Damian Jackson, SS, Orange County Flyers: WATCH OUT FOR JOHNNY DAMON!!!
Jackson actually had a pretty good career in the big leagues as a utility player, but there is no doubt that this play is ultimately what he is remembered for.
Robert Fick, 1B, Orange County Flyers: The most amazing, and underreported aspect of baseball that I find fascinating is how quickly careers go downhill. Fick is a great example. He was an all-star in 2002 with the Tigers (TERRIBLE TEAM though), but by 2004, he was nothing more than a struggling platoon player, who could not hit above the Mendoza line (.199 for the season). Perhaps it was the infamous slap of Eric Karros that caused teams to sour on Fick and his antics.
And by the way, some guy actually wrote a song about Robert Fick. I kid you not.
Jason Jacome, P, Tuscon Toros: Talk about playing for the love of the game. Jacome last full season in the majors came all the way back in 1997, when he went 2-0 with a 5.84 ERA for the Royals and Indians. So why does Jacome want to pitch for Toros?
"I am not out here to try to get back to the big leagues," Jacome, 38, said. "I am here to pitch a little and help the team win, and help some of the younger guys learn some things from me. If I get the opportunity to go somewhere else, I will take it.''Hey, if you could play baseball for a living, wouldn't you?
Garry Tempelton, MANAGER, Long Beach Armada: Templeton was the man who the Cardinals dealt to the Padres for a light hitting shortstop named Ozzie Smith. Even though Templeton never made it to the hall of fame like Smith, he had a very good career in his own right by producing over 2,000 hits and making 3 all star teams.
Phil Nevin, MANAGER, Orange County Flyers: In his heyday, Phil Nevin was a great player and an absolute joy to watch. Nevin could absolutely crush the ball and when Nevin hit homeruns, the ball seemed to go into another stratosphere. Nevin was stuck on some pretty bad Padres teams, but he was one of the principle reasons why those teams remained entertaining in my mind.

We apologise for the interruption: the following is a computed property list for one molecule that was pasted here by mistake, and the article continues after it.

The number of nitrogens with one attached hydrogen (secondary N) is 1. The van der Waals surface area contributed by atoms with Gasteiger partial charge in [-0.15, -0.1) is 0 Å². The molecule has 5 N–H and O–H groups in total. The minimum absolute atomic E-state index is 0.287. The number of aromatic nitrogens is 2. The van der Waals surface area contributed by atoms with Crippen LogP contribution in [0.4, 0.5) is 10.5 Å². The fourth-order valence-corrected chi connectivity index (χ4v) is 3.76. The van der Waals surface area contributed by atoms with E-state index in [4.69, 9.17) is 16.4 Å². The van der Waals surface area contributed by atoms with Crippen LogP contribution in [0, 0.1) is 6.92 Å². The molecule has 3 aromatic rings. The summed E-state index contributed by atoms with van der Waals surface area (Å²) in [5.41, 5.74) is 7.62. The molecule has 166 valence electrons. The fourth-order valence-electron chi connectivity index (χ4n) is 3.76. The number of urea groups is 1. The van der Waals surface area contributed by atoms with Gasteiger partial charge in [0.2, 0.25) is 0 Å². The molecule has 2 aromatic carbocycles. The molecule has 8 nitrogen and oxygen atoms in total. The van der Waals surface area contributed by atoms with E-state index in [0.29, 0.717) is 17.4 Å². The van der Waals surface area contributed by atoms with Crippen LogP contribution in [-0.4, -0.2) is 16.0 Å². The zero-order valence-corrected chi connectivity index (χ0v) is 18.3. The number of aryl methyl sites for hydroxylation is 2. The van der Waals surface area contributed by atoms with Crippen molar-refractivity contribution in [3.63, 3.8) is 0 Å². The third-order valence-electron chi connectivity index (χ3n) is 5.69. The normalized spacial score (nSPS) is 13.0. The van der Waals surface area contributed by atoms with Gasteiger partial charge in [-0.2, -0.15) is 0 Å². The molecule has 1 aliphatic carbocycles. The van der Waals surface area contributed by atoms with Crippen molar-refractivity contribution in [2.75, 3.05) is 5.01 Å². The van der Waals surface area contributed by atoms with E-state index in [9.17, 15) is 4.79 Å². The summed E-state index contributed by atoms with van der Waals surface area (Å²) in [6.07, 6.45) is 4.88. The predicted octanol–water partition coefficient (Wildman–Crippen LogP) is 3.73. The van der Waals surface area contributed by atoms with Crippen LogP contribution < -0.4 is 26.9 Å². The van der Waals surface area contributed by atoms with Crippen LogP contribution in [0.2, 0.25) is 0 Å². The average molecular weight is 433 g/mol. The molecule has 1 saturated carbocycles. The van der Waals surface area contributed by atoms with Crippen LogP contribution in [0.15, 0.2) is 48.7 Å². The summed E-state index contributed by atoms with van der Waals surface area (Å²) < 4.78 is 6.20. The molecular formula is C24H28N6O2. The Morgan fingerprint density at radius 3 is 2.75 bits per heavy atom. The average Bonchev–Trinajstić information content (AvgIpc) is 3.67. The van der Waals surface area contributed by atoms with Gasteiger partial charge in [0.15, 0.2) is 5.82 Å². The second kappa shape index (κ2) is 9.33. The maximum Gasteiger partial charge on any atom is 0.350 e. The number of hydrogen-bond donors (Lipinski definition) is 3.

Tim Johnson, MANAGER, Tuscon Toros: Yes, this is the same Tim Johnson, who garnered headlines in 1999 for falsifying stories to his players and coaches on the Blue Jays about his "experiences" in Vietnam. Even though Johnson lead the Jays to a third place finish in 1998, he was ultimately fired in March of 1999 because his lies became such a distraction.
Darrell Evans, MANAGER, Victoria Seals: According to Bill James, Darrell Evans is the most underrated player in baseball history. This piece is a must read for all baseball fans.
Cory Snyder, MANAGER, St. George Roadrunners: Snyder's bio straight from the Roadrunners' website:
Cory Snyder played for the Cleveland Indians, Chicago White Sox, Toronto Blue Jays, San Francisco Giants, and Los Angeles Dodgers from 1986 to 1994. Snyder's best season came in 1987 with the Indians when he hit 33 home runs, and had 82 Runs Batted In. He was well known for his powerful throwing arm, home run power, and a high tendency to strike out. Snyder's overall career numbers were hurt due to injuries.Is it me, or is the last part awkward and unnecessary?